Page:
Out of Sight – If it’s been awhile since you’ve watched Steven Soderbergh’s most successful exercise in style and wit, do yourself a favor and rent it again. Jennifer Lopez is unbelievably good as Federal Marshall Karen Sisco and George Clooney couldn’t be more charming as escaped bank robber Jack Foley. The scenes between them—in the car trunk and in the hotel bar—are so natural and so genuinely romantic that you forget for a few moments that this is all just pretend. I guess that’s what they call chemistry, not to mention a great script. The fact that Soderbergh swiped the cross-cutting technique of the bar conversation with the bedroom consummation from the brilliant sex scene in Don’t Look Now (a theft Soderbergh fesses up to in the largely skippable director’s commentary) in no way harms the immediacy of these magical soft-focus scenes. Needless to say, this movie had me from the opening freeze-frame. Watching it again made me pine for the short-lived but superb TV spin-off, Karen Sisco, that starred Carla Gugino in Lopez’s role. There’s a TV DVD that needs releasing.

rants

Annnnndddddd…he’s off! DOH!

I hate to be an asshole, but the new Flash is barely out of the gate and already the relaunch has been a stumble. It’s at the very least ironic that the fastest man alive is getting the slowest start imaginable for his new series, which is mired in exposition and choppy storytelling. I was willing to give a pass to the first issue, but things really haven’t improved very much in issue two. A large part of the problem is Bart’s sped-up metabolism, which has aged him prematurely. This kind of thing can work in TV soap operas because the intimacy of the medium (five episodes a week) allows you to become involved with the suddenly grown-up character very quickly. In comics however, the much slower monthly schedule militates against this kind of rapid re-involvement, especially when the character in question already has a substantial history. Exacerbating the problem of identification is that the suddenly-older Bart has simultaneously undergone a significant personality transformation. In other words, this new Bart literally feels like an alienating soap-opera recast—not only has the character been artificially aged, he’s also being taken “in a new direction” by an actor who bears no resemblance to the earlier versions. I realize that there’s supposed to be some kind of mystery about the identity of the new flash and that Bart might not be it; the problem is that the story has been so alienating that I don’t much care who the new Flash is. Truth be told, I’ve never really been much of a Flash fan. I only started reading because I was transfixed by the artwork of Scott Collins, and ended up staying because of Geoff Johns’s fantastic scripts. The new team had better pick up the pace, if they want to hang onto readers like me. You know…the curious, but uncommitted.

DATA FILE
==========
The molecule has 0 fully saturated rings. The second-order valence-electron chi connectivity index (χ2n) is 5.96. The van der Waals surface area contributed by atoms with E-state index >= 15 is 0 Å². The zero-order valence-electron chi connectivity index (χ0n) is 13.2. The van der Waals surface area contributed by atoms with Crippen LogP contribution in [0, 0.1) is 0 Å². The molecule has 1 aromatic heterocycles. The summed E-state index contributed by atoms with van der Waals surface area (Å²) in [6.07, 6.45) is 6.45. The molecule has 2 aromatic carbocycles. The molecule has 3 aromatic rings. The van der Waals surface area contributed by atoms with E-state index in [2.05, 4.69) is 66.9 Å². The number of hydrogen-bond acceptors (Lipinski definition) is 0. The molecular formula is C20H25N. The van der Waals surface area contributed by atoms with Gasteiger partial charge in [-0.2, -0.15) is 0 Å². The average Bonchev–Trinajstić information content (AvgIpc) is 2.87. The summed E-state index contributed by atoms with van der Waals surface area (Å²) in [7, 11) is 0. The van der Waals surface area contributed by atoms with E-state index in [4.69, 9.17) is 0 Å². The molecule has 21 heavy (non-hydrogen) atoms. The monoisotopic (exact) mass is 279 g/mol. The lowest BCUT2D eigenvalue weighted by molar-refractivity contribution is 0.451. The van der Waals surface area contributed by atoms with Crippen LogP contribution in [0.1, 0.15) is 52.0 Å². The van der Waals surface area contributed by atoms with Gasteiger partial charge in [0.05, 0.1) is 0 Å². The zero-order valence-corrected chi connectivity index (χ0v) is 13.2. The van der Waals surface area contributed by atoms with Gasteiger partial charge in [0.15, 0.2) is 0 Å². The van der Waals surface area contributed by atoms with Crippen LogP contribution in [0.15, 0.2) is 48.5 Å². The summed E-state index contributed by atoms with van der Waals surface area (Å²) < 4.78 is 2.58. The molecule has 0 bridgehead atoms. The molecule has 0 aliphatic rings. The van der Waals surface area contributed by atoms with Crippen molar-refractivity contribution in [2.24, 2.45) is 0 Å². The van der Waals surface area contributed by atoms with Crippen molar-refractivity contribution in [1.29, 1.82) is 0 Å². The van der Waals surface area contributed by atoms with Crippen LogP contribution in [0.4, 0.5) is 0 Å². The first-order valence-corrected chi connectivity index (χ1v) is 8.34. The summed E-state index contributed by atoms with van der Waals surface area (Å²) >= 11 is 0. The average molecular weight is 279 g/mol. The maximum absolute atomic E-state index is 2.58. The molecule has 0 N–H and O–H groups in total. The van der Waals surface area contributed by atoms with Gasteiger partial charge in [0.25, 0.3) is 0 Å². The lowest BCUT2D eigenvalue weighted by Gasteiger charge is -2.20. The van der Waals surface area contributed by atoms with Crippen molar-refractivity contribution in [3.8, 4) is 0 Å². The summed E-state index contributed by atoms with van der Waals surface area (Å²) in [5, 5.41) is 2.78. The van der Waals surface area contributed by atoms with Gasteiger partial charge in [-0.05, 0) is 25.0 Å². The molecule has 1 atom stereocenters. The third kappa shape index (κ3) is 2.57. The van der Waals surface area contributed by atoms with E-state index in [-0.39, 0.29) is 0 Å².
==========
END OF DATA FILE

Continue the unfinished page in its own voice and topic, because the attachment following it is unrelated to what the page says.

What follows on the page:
Tales from the Pull-List: Endangered Books